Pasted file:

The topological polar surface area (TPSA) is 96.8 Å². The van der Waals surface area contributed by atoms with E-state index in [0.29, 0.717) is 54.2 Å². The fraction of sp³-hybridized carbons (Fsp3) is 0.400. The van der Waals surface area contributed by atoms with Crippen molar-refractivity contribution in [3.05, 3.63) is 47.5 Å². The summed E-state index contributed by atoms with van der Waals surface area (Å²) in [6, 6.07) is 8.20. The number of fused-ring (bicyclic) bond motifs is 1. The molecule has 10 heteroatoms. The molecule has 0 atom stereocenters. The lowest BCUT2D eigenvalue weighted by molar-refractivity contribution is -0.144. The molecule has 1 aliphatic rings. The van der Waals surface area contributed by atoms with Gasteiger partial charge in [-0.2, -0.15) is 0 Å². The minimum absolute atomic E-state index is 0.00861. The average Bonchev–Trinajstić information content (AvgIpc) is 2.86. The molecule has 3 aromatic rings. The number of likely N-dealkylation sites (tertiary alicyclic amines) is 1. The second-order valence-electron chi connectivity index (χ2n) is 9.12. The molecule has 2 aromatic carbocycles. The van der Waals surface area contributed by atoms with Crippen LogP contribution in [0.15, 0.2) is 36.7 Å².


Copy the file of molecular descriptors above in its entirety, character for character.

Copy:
The topological polar surface area (TPSA) is 96.8 Å². The van der Waals surface area contributed by atoms with E-state index in [0.29, 0.717) is 54.2 Å². The fraction of sp³-hybridized carbons (Fsp3) is 0.400. The van der Waals surface area contributed by atoms with Crippen molar-refractivity contribution in [3.05, 3.63) is 47.5 Å². The summed E-state index contributed by atoms with van der Waals surface area (Å²) in [6, 6.07) is 8.20. The number of fused-ring (bicyclic) bond motifs is 1. The molecule has 10 heteroatoms. The molecule has 0 atom stereocenters. The lowest BCUT2D eigenvalue weighted by molar-refractivity contribution is -0.144. The molecule has 1 aliphatic rings. The van der Waals surface area contributed by atoms with Gasteiger partial charge in [-0.2, -0.15) is 0 Å². The minimum absolute atomic E-state index is 0.00861. The average Bonchev–Trinajstić information content (AvgIpc) is 2.86. The molecule has 3 aromatic rings. The number of likely N-dealkylation sites (tertiary alicyclic amines) is 1. The second-order valence-electron chi connectivity index (χ2n) is 9.12. The molecule has 2 aromatic carbocycles. The van der Waals surface area contributed by atoms with Crippen LogP contribution in [0.15, 0.2) is 36.7 Å².